By Michelle Carpenter
Jan 11, 2017

Shifting Your Scout’s Requirements from Checklist to Cultivation

I participated in every extracurricular activity imaginable in my Iowa high school–track, drama, speech, key club, cross country, swimming, yearbook, choir, newspaper, etc.

Somehow, though I’m not sure how, I ended up having time most every Wednesday to head to mutual. I loved going to mutual. It was fun and spiritual. Plus, on Wednesday nights I got to be with people who actually didn’t think my lofty Mormon values were crazy.

Still, while activities were beneficial, Personal Progress felt like just another item to add to the list.

I rushed to finish the requirements the summer after graduation. I checked off values by putting in as little effort as possible, and I consequently learned substantially less from the experience than I might have.

While earning an Eagle Scout Award and earning a Personal Progress medallion are unique experiences, the challenge of helping youth internalize requirements is not.

Bill, a new blogger for LDS-BSA relations, discussed the problem in a recent article:

“The program that these Scouts had experienced, and at the time I was a strong proponent of, was one in which the Scouts would show up for their troop meeting on a typical Tuesday night and the adults would teach the Scouts and test them on whatever they needed to know or do to pass off the next merit badge. To these Scouts, and many others like them, I imagine it felt like they were going to another class just like the ones they go to at school. An adult stands at the front of the class lecturing the “students.” The students take notes and try to understand and remember the material being taught; they may have homework to do after class and will be tested on their mastery of the subject matter. Many Scouts don’t like school very much and, hence, the comment about burning their Scout shirts. Where did we go wrong?”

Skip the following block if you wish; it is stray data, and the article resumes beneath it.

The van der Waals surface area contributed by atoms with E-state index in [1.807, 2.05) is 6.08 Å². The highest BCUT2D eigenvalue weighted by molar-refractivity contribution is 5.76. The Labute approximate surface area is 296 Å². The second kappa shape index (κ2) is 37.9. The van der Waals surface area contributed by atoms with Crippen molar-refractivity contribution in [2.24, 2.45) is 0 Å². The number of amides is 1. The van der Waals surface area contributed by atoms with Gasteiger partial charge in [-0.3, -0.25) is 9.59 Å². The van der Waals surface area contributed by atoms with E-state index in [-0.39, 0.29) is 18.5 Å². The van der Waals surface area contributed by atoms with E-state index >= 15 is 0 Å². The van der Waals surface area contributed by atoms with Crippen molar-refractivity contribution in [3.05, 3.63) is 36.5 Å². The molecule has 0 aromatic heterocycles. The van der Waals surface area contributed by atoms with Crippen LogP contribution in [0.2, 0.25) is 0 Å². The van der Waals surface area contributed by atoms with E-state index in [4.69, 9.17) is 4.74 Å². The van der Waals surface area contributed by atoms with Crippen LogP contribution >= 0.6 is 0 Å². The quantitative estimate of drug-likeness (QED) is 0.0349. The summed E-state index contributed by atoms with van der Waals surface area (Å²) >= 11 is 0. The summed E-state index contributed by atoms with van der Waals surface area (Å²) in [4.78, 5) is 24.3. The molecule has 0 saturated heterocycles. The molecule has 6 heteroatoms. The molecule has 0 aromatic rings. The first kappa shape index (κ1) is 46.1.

Bill learned that a solution to the problem was to shift from adult-led Scouting to Scout-led Scouting. When he started a new calling, they made changes to their management, and the boys attitudes shifted along with the changes.

Bill said about current attitudes in his new troop:

“The meetings have a lot of energy, noise, and enthusiasm but some very important things are happening. These young men are having an opportunity to exercise real leadership and authority under the supervision of adults. What I see is a group of very young men taking on some very significant responsibilities, doing the best they can, and achieving amazing things.”

Bill suggested that God trusts youth, and we need to also. I agree with him.

LDS members believe that a 14-year-old saw God and ushered in a new dispensation. They believe a 16-year-old lead a army of soldiers and became a prophet. And, they believe that someone about 13 or 14 gave birth to the Messiah.

Youth know how to take charge when entrusted.

As Scouts lead, they will gain a new perspective of importance while achieving requirements. If adults take charge of everything, adults will gain that new perspective.

Read more about what Bill had to say on the matter or check out his other insightful blog articles “Train ’em, Trust ’em, and Let Them Lead” and “The Genius of Scouting“.

 

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Author: Michelle Carpenter | Marketing Associate, Utah National Parks Council.

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2 thoughts on “Shifting Your Scout’s Requirements from Checklist to Cultivation

  1. John Gailey

    This is spot-on! Scouting should not be about a lists of tasks to do with an advancement at the end (e.g. Eagle rank.) It is about the journey of becoming an Eagle Scout – the opportunities for the boy to learn leadership, team-building, learning how to follow peers, how to overcome obstacles, finding and learning from adult mentors, etc.

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